We are so #RowanPROUD to share that junior Kelsey DeFrates was named a 2017 Goldwater Scholar, which is widely considered the most prestigious award in the country for undergraduate students in STEM disciplines. Kelsey is just one of 240 sophomores or juniors across the country who won the award. Way to go, Kelsey! We are thrilled to share her #PROFspective from last semester about what it’s like to be a Rowan University student.
Name: Kelsey DeFrates
Major: Biomedical Engineering within the Henry M. Rowan College of Engineering
Housing: On Campus Resident Whitney Center (Apartment-Style Residence Hall)
Minors or concentrations:
Mathematics, Honors Concentration, Biomaterials, Tissue Engineering, and Regenerative Medicine Focus
Hometown and County:
Audubon, Camden County
Society of Women Engineers, Engineers Without Borders, Biomedical Engineering Society, Tau Beta Pi Engineering Honor Society, Honors Student Organization Service and Event Coordinator and mentor.
Do you work on campus?
I have been doing research in the chemistry department for almost two years now. I am currently studying the effects of ionic liquids on proteins. Normally, proteins are all folded up because the residues that they are made of interact with each. This gives each protein a very unique shape, and therefore a very unique function. When we introduce them to some chemical, like ionic liquids, the structure of the protein can drastically change. Application of ionic liquids in the biomedical field is growing. Therefore, it is important that we understand how they affect biological molecules.
Why did you choose your major?
I believe that engineering is a really unique field in that one project has the potential to impact millions of people. I do not think that this can be said for many other professions. The fact that a device I design may be used to save someone’s life one day absolutely terrifies me but also inspires me to dream big and work hard.
One reason why you chose Rowan?
Rowan’s campus really felt like home! I came from a small high school in a small town where everyone knew each other. I think that Rowan has this same feel. We may have well over 10,000 students, but the sense of community here is unlike any I observed at other universities.
My Typical Day as a Rowan Student:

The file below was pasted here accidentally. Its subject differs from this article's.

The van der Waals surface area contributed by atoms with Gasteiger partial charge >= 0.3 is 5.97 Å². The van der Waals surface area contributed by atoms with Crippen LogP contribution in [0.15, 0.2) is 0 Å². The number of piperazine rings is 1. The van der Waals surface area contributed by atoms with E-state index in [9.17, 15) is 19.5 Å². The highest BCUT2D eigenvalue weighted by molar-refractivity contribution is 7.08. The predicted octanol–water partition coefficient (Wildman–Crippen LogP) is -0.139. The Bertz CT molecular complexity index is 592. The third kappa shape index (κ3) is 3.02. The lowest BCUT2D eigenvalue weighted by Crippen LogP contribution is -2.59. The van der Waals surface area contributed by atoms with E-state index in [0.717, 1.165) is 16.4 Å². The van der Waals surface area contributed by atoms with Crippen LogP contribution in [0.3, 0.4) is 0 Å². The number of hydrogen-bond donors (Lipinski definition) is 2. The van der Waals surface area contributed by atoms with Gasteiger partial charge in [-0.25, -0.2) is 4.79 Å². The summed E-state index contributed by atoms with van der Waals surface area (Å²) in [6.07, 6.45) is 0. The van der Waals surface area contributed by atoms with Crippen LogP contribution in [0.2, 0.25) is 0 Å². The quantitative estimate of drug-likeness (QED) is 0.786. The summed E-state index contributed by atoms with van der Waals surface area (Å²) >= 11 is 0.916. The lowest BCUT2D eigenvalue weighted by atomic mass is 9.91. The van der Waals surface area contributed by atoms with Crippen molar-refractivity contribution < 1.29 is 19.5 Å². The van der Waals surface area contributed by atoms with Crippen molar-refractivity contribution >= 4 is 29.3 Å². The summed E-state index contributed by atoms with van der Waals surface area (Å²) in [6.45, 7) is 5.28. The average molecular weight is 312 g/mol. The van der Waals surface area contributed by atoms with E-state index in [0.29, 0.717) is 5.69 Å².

Thursdays are my favorite day of the week because I do not have class until 11:00 a.m. Every other day of the week I start at 9:30 a.m., but today I can go into lab early and get some research done. I am definitely not a morning person, so after hitting the snooze button three times, I am finally get out bed by 7:00 a.m. After getting ready and grabbing a granola bar for the road, I make my way over to Science Hall.
Science is usually empty in the mornings, which is great because I do not have compete for equipment. I am currently studying the effects of ionic liquids on the structure and stability of different proteins. Ionic liquids are just ionic compounds, like table salt, that are liquid at room temperature rather than a solid. They are really useful because they are relatively inexpensive, easy to make and do not evaporate very easily. They can also be reused and recycled, so their use has been growing in a variety of fields like medicine. If ionic liquids are going to be used for drug delivery or biochemical reactions, it is important that we understand how they are going to affect molecules like proteins, which is where our research comes in.
I am very passionate and proud of my research. Science is really beautiful when you understand it, and even more mesmerizing when you don’t. When you can finally answer that question you’ve been working on for the past month, there’s no better feeling, except, maybe being able to move on to the next. That will have to wait for another day though, because I have a meeting with Dr. DiNovi from the Honors Concentration at 10:00 a.m. to discuss the upcoming honors events.